SEP 03, 2018 06:17 PM PDT

Two Genes Found to be Essential to REM Sleep

WRITTEN BY: Carmen Leitch

Sleep is an essential process for animals and is a programmed part of life. We do know a bit about the physiology of sleep; in mammals, there are two major types: rapid eye movement (REM) sleep and non-REM sleep. Our brains are about as active during REM sleep as they are while we’re awake, and we know that a molecule called acetylcholine is present at about the same levels during both wakefulness and REM sleep. But many other molecular characteristics underlying the process remain unknown. New work published in Cell Reports has shed some light on this area, however.

Acetylcholine has been shown to be abundantly available during REM sleep, scientists led by Hiroki Ueda at RIKEN BDR and The University of Tokyo began their investigation with genes that encode for receptors that bind to that molecule. Acetylcholine is a neurotransmitter, which sends signals between neurons. The researchers used CRISPR technology and generated transgenic mice to learn that Chrm1 and Chrm3 are an essential part of how sleep is controlled by the body. The genes encode for receptors that are found in the human cerebral cortex. 

In mice without the Chrm1 gene, REM sleep was reduced and fragmented. When mice lacked Chrm3, the length of non-REM sleep was reduced. While mice lacking both Chrm1 and Chrm3 were able to survive, they got very little REM sleep.

“The surprising finding that mice are viable despite the almost complete loss of REM sleep will allow us to rigorously verify whether REM sleep plays a crucial role in fundamental biological functions such as learning and memory” noted the co-first author of the report, Yasutaka Niwa.

Based on this work, it seems that these receptors are essential to REM sleep and regulation but in different ways. It will remain to be seen if this work applies exactly to humans.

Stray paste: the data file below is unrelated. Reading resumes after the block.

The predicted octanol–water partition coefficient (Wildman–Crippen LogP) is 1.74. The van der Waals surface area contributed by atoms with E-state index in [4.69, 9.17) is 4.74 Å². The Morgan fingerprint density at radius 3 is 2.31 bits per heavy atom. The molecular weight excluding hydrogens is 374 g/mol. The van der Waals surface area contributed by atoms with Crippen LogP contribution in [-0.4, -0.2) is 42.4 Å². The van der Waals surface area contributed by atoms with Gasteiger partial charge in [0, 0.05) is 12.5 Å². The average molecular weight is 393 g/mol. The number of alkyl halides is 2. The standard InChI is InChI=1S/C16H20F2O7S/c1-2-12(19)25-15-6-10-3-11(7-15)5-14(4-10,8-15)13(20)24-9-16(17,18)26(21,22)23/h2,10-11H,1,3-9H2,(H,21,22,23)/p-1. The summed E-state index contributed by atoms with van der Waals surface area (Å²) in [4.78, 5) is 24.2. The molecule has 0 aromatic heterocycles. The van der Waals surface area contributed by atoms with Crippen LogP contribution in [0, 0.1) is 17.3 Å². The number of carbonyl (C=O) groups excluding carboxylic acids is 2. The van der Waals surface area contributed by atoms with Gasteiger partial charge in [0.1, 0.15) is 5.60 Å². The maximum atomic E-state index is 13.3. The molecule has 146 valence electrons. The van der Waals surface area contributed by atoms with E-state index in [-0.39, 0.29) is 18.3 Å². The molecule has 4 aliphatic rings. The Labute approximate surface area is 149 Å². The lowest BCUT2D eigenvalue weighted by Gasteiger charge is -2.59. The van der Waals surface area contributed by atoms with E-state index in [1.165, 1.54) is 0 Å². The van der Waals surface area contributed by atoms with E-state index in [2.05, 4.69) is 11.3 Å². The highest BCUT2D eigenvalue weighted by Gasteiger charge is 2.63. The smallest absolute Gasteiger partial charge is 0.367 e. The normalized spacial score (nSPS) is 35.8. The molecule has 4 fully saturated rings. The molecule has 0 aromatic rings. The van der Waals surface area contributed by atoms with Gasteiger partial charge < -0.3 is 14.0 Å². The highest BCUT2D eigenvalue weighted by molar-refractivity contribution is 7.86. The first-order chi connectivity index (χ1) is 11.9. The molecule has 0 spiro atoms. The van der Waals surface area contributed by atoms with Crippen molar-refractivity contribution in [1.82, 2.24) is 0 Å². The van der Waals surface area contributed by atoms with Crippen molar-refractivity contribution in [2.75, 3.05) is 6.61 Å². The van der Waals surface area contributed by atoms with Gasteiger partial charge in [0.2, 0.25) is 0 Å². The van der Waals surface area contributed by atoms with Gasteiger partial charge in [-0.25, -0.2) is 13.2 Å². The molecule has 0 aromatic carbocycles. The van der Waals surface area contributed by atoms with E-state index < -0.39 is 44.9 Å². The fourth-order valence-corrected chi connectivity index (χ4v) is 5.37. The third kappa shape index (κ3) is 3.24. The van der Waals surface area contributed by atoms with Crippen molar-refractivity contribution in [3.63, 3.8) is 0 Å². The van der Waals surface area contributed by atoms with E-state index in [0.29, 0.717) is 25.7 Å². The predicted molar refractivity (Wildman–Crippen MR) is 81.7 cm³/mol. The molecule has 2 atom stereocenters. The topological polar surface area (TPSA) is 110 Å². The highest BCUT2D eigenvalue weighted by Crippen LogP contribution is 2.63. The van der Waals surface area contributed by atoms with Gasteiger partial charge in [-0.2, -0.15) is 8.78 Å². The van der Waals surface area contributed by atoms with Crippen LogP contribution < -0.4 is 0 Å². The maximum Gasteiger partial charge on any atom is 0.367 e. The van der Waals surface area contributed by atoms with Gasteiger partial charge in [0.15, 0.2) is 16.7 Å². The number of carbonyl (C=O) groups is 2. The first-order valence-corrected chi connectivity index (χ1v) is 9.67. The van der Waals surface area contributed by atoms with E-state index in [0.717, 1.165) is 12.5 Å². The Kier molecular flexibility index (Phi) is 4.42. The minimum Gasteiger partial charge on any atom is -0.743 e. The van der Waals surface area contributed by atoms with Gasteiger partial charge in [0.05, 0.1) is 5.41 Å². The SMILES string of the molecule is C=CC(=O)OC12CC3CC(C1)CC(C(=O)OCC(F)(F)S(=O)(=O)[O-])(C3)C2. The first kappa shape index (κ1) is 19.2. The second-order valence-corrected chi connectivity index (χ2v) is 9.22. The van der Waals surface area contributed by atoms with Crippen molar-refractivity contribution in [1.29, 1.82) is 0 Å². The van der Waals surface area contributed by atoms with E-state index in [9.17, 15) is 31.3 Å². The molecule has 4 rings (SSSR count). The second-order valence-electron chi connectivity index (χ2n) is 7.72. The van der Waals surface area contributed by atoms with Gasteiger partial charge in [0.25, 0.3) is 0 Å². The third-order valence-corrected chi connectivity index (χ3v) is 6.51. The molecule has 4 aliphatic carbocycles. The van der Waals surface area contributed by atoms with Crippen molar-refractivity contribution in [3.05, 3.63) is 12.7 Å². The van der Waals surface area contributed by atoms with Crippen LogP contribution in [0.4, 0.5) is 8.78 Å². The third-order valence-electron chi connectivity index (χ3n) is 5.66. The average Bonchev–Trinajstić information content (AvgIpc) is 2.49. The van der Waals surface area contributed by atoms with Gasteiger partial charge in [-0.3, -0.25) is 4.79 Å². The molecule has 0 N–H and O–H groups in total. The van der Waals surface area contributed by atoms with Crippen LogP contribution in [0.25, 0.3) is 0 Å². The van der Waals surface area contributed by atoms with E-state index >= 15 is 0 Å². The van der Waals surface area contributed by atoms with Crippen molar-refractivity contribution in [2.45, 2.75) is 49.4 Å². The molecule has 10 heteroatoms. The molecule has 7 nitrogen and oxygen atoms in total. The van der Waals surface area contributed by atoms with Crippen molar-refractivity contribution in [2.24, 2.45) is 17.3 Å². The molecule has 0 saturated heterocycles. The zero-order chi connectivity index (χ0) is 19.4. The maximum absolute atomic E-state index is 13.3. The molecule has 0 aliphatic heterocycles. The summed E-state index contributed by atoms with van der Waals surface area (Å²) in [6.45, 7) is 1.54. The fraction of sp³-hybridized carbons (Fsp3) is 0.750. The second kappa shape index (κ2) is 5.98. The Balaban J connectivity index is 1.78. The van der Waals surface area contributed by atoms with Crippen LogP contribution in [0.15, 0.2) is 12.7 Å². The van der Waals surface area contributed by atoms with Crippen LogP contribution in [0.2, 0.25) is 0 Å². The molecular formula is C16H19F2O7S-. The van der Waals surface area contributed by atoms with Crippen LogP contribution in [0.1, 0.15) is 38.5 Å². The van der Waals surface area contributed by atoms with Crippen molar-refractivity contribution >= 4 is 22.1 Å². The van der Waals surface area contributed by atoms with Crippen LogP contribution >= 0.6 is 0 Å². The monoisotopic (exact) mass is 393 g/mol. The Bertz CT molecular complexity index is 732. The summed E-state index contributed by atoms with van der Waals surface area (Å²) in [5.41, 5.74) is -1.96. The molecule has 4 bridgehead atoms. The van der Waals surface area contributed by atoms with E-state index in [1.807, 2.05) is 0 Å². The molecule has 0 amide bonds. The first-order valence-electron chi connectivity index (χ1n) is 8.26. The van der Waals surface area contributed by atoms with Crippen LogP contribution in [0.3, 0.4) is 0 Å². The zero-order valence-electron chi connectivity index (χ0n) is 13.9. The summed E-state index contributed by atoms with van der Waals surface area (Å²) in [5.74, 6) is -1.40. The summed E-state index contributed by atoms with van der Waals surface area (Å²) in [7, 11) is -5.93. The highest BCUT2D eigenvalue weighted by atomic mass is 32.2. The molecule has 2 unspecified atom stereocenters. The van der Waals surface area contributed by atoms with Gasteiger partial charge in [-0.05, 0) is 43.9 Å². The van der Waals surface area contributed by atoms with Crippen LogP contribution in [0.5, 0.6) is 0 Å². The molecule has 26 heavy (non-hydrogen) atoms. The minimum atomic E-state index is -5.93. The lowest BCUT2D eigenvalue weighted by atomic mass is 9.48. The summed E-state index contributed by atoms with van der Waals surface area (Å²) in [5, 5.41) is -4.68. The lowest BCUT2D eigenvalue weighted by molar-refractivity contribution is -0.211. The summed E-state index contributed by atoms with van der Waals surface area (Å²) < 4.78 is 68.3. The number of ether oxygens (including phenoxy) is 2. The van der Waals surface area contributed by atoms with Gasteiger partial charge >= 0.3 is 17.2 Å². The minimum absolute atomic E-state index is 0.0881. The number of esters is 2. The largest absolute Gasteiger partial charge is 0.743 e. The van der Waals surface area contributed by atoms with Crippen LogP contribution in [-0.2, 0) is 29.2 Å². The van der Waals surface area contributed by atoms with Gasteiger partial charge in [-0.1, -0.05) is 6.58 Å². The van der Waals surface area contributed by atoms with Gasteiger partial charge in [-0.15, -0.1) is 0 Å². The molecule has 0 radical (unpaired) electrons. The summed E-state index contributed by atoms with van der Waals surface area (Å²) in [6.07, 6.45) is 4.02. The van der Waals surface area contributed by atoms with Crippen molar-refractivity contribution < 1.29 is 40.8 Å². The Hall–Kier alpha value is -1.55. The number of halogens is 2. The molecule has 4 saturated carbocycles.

“The discovery that Chrm1 and Chrm3 play a key role in REM sleep opens the way to studying its underlying cellular and molecular mechanisms and will eventually allow us to define the state of REM sleep, which has been paradoxical and mysterious since its original report,” Ueda added.


Sources: RIKEN, Harvard, The Human Protein Atlas, Cell Reports

About the Author
  • Experienced research scientist and technical expert with authorships on 28 peer-reviewed publications, traveler to over 60 countries, published photographer and internationally-exhibited painter, volunteer trained in disaster-response, CPR and DV counseling.
You May Also Like
OCT 06, 2018
Genetics & Genomics
OCT 06, 2018
Genetic Mutation Linked to Increased Pancreatic Cancer Risk in Women
In a first, researchers have found a genetic mutation that has a sex-specific effect on pancreatic cancer risk....
OCT 08, 2018
Videos
OCT 08, 2018
Harvesting Ancient DNA Samples
The story of an ancient insect that found itself trapped in amber is not a new one, but does it work?...
OCT 18, 2018
Genetics & Genomics
OCT 18, 2018
Expanding the List of Genes That Cause Multiple Sclerosis
For many years, researchers have been searching for the genetic influences that affect the development of MS....
NOV 20, 2018
Cell & Molecular Biology
NOV 20, 2018
A Warning About Using Epigenetic Modifiers as Therapeutic Targets
In the long run, some cancer therapeutics may be doing more harm than good....
NOV 23, 2018
Microbiology
NOV 23, 2018
Researchers Surprised to Find Giant Viruses in Forest Soil
Viruses were thought of as tiny infectious agents for the most part, until researchers began to discover more and more giant viruses....
DEC 11, 2018
Cancer
DEC 11, 2018
FDA approves two new drugs for cancers with specific genetic mutations
Last month the FDA approved two new drugs for cancer, both drugs target cancers with specific genetic mutations which made geneticists and oncologists optimistic on the future of cancer thera...
Loading Comments...